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Clear
 
Test Code:
090-10-0620-01

Order Name:
Specific Gravity

 
Useful For:
As a partial assessment of the kidney’s ability to concentrate urine
 
Methodology:
Refractometer
 
 
 
Test Code:
090-10-0620-01

Order Name:
Specific Gravity

 
Collection Specimen Or Container:
Urine/ Clean container 20 mL
 
Specimen Testing Type:
Urine, minimum volume 2 mL
 
Sub Mission Container:
Clean container
 
Specimen Stabillity:
Specimen Type Temperature Time
Random urine Room temperature, 18oC to 25oC 2 hours
  Refrigerated, 2oC to 8oC 24 hours
 
 
 
Test Code:
090-10-0620-01

Order Name:
Specific Gravity

 
Method detail:
Refractometer
 
Schedule:
Tested Daily (24 hours)
 
Turnaround Time:
Collected specimen to report within 1 hour
 
Performing Location:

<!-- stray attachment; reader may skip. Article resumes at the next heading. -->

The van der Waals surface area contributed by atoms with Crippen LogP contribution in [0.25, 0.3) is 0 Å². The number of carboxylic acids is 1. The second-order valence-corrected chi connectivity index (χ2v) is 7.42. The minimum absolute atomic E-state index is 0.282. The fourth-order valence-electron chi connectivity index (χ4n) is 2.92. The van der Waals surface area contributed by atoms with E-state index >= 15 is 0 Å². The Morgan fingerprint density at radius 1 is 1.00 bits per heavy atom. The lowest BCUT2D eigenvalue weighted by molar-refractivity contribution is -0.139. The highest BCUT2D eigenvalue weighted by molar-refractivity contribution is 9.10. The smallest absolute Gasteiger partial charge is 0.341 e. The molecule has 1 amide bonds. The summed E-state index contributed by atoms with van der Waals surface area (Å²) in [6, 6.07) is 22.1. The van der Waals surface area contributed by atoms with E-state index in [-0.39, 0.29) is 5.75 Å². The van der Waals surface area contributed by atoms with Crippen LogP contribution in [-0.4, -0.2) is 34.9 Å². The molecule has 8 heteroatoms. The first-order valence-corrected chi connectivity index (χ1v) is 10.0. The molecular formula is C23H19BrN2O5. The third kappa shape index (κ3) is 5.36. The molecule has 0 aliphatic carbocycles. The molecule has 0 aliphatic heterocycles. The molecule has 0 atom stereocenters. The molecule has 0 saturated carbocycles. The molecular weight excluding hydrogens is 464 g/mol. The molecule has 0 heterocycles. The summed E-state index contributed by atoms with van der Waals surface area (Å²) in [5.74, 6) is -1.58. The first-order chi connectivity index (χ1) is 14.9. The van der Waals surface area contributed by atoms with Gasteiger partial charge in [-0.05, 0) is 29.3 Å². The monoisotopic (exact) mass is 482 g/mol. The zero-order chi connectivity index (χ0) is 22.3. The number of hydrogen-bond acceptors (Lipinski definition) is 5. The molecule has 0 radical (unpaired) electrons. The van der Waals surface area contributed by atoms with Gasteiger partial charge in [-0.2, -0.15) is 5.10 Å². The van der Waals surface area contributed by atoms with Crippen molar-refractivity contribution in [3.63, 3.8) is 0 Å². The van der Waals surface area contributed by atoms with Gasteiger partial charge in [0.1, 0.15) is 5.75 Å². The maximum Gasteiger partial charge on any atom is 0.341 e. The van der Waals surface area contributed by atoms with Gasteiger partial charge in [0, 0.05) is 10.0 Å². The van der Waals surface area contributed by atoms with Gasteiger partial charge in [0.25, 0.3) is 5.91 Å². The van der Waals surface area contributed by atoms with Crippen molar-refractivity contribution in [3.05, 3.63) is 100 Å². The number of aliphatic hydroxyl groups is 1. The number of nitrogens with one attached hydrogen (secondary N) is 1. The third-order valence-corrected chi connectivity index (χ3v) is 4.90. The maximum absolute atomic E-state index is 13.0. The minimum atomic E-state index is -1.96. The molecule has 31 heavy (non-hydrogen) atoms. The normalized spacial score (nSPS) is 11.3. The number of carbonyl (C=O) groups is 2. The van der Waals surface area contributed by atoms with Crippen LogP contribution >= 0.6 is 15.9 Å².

Hematology, Laboratory Department Tel. 17254
 
Specimen Retention Time:
3 days
 
 
 
Test Code:
090-10-0620-01

Order Name:
Specific Gravity

 
 
Clinical Information:
Specific gravity (SG), the ratio of the mass of a solution compared to the mass of an equal volume of water, is an estimate of the concentration of substances dissolved in the solution.

Urine SG can be used to assess the kidney’s ability to concentrate or dilute urine. However, because protein, glucose, and contrast dye have molecular masses that are relatively large compared to other major components of urine (eg, sodium, chloride, potassium), they disproportionately affect SG. In these cases, urine osmolality is a better measure of urine concentration.
 
Reference Value:
1.000 - 1.035
 
Interpretation:
Low specific gravity (SG) (1.001-1.003) may indicate the presence of diabetes insipidus, a disease caused by impaired functioning of antidiuretic hormone (ADH). Low SG also may occur in patients with glomerulonephritis, pyelonephritis, and other renal abnormalities. In these cases the kidney has lost its ability to concentrate due to tubular damage.

High SG may occur in patients with adrenal insufficiency, hepatic disease, congestive heart failure, or in patients experiencing excessive water loss due to sweating, fever, vomiting, or diarrhea.
 
Clinical Reference:
http://www.mayomedicallaboratories.com (Retrieved: 22 Jan 2019)